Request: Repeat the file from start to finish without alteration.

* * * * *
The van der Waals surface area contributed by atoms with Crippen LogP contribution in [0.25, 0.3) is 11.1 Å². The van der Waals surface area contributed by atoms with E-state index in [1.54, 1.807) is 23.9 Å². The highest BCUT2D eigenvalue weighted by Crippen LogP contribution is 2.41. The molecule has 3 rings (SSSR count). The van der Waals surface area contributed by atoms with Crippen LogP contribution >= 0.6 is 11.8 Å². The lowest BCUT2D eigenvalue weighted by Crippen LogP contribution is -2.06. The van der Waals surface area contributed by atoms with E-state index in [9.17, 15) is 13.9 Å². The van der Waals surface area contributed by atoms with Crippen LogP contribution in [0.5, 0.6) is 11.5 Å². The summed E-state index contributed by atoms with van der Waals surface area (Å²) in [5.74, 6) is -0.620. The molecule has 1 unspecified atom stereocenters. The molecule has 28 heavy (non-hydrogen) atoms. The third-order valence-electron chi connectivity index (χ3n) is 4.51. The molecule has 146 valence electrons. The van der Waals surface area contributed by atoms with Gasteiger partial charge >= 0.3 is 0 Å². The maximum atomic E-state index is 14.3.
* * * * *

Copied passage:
The van der Waals surface area contributed by atoms with Crippen LogP contribution in [0.25, 0.3) is 11.1 Å². The van der Waals surface area contributed by atoms with E-state index in [1.54, 1.807) is 23.9 Å². The highest BCUT2D eigenvalue weighted by Crippen LogP contribution is 2.41. The molecule has 3 rings (SSSR count). The van der Waals surface area contributed by atoms with Crippen LogP contribution >= 0.6 is 11.8 Å². The lowest BCUT2D eigenvalue weighted by Crippen LogP contribution is -2.06. The van der Waals surface area contributed by atoms with E-state index in [9.17, 15) is 13.9 Å². The van der Waals surface area contributed by atoms with Crippen LogP contribution in [0.5, 0.6) is 11.5 Å². The summed E-state index contributed by atoms with van der Waals surface area (Å²) in [5.74, 6) is -0.620. The molecule has 1 unspecified atom stereocenters. The molecule has 28 heavy (non-hydrogen) atoms. The third-order valence-electron chi connectivity index (χ3n) is 4.51. The molecule has 146 valence electrons. The van der Waals surface area contributed by atoms with Gasteiger partial charge >= 0.3 is 0 Å². The maximum atomic E-state index is 14.3.